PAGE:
'Food choices need to be based on rational science rather than emotive and irrational arguments'
The long summer evenings allows time for contemplation and over the recent past we have witnessed a lot of discussion about the negative aspects of red meat production, and the potential for alternative meats, or 'lab-grown meats' to replace the need for red meat production.
There are many claims in this discussion that are pro alternative meats and anti-red meat production (or livestock farming).
Many of these arguments simply don't stack up.
If I were to approach investors in the 'alternative protein' sector with a new technology that converts non-edible carbohydrates and non-protein nitrogen into high quality, highly bioavailable protein and calories and micro-nutrients, what would their reaction be?
Especially when this technology also operates in a self-sustaining and self-replicating production system that supports biodiversity and sustains rural communities, contributes to tourism and the green image of our country do you think they'd be interested?
I think so! I think they'd jump at the opportunity to invest!
At the same time, this technology also produces a high quality fibre ideally suited for clothing and upholstery, as a by-product, sequestering carbon in this fibre and in the soils on which the feedstock is sourced.
It sounds too good to be true! This technology has the potential to support tens of thousands of jobs and contribute hundreds of millions of euro in exports each year - it's a win-win-win scenario.
This technology exists, but we don't call it a 'technology' we call it, or more appropriately them, SHEEP (Sustainable Healthy Environmentally Efficient Protein).
They have existed for millions of years and contributed to food production for thousands of years.
However, recently they have become somewhat vilified as have the farmers who farm them. Why? Because we are now being told that red meat is bad!
Bad for you, bad for the environment, bad for soils, Bad! While not trying to pretend there is not room for improvement, pasture fed meat has a key role to play in a healthy diet, as a source of protein and key micronutrients and in sustainable farming systems. We also need to factor in the consumption of forages and by-products from food and bio-ethanol production.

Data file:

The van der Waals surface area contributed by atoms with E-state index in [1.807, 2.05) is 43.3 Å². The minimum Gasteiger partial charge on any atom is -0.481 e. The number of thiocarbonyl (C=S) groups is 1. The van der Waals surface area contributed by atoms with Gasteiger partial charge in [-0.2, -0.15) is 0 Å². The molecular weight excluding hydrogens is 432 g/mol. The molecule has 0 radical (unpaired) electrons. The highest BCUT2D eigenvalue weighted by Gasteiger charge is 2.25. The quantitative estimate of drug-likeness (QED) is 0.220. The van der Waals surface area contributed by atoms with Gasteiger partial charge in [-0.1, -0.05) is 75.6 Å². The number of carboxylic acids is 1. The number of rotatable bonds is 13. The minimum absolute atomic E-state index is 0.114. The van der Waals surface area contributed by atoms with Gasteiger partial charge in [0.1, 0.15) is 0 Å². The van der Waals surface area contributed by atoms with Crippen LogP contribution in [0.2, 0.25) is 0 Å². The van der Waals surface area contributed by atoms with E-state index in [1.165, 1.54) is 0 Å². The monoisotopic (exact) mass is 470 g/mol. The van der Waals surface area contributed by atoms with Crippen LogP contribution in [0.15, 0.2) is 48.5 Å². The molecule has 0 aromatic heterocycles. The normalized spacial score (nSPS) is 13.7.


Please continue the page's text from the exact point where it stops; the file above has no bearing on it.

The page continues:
Humans have evolved to be omnivorous, and red meat consumption has played a key role in this evolution.
While we must respect people's right to choose to not consume red meat, let's not allow the argument to be clouded by irrationality. Rather, let's base our decisions on a rigorous scientific examination of the available data.
On the farm
The first of the lambs were slaughtered from the main flock at Lyons yesterday, with factory performance unavailable at the time of writing. Five of these are from the pet pen, with the remainder of them coming from the main flock.
The triplet lambs are continuing to graze the redstart and performance is good.
There is an average lamb weight in this group of 36.5kg, and they grew at 260 grams per day over the last two weeks. The performance of the Redstart itself is also looking good. The second grazing has started with a pre-grazing yield of 4,200kg Dm per ha.
A further five rams were purchased for the flock from the Vendeen sale on July 13.
All rams are 5 star on both the terminal and replacement index, but our focus at the moment is on the terminal index as all lambs produced on the farm are destined for slaughter, with no replacements being retained from within the farm.
Routine foot bathing is continuing within the flock, with scald causing some minor issues.
It was our intention to dip the ewes also, but it is proving almost impossible to source non-OP dips. For this reason will use a pour on and injectable approach to control ectoparasites this year.
For Stories Like This and More
Download the Free Farming Independent App